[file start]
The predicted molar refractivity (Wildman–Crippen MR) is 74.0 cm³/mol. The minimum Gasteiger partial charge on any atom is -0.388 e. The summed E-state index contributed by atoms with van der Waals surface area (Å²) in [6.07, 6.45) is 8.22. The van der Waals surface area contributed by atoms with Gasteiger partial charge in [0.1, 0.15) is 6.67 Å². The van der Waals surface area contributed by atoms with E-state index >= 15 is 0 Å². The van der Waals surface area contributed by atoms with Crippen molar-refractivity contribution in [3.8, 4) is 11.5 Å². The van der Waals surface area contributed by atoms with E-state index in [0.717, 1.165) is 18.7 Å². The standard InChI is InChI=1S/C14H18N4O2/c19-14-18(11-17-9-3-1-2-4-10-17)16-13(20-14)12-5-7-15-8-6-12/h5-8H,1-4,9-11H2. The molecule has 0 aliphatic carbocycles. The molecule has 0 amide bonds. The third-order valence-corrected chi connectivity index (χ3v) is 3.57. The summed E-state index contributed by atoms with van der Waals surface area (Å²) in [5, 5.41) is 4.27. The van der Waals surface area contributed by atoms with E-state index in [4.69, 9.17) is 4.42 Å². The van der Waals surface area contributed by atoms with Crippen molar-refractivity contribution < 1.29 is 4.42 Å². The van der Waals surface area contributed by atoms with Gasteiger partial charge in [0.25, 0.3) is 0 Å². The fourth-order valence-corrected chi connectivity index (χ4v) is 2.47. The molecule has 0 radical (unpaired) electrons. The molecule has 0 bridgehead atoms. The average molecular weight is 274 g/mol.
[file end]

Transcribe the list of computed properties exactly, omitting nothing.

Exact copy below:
The predicted molar refractivity (Wildman–Crippen MR) is 74.0 cm³/mol. The minimum Gasteiger partial charge on any atom is -0.388 e. The summed E-state index contributed by atoms with van der Waals surface area (Å²) in [6.07, 6.45) is 8.22. The van der Waals surface area contributed by atoms with Gasteiger partial charge in [0.1, 0.15) is 6.67 Å². The van der Waals surface area contributed by atoms with E-state index >= 15 is 0 Å². The van der Waals surface area contributed by atoms with Crippen molar-refractivity contribution in [3.8, 4) is 11.5 Å². The van der Waals surface area contributed by atoms with E-state index in [0.717, 1.165) is 18.7 Å². The standard InChI is InChI=1S/C14H18N4O2/c19-14-18(11-17-9-3-1-2-4-10-17)16-13(20-14)12-5-7-15-8-6-12/h5-8H,1-4,9-11H2. The molecule has 0 aliphatic carbocycles. The molecule has 0 amide bonds. The third-order valence-corrected chi connectivity index (χ3v) is 3.57. The summed E-state index contributed by atoms with van der Waals surface area (Å²) in [5, 5.41) is 4.27. The van der Waals surface area contributed by atoms with E-state index in [4.69, 9.17) is 4.42 Å². The van der Waals surface area contributed by atoms with Crippen molar-refractivity contribution < 1.29 is 4.42 Å². The van der Waals surface area contributed by atoms with Gasteiger partial charge in [0.25, 0.3) is 0 Å². The fourth-order valence-corrected chi connectivity index (χ4v) is 2.47. The molecule has 0 radical (unpaired) electrons. The molecule has 0 bridgehead atoms. The average molecular weight is 274 g/mol.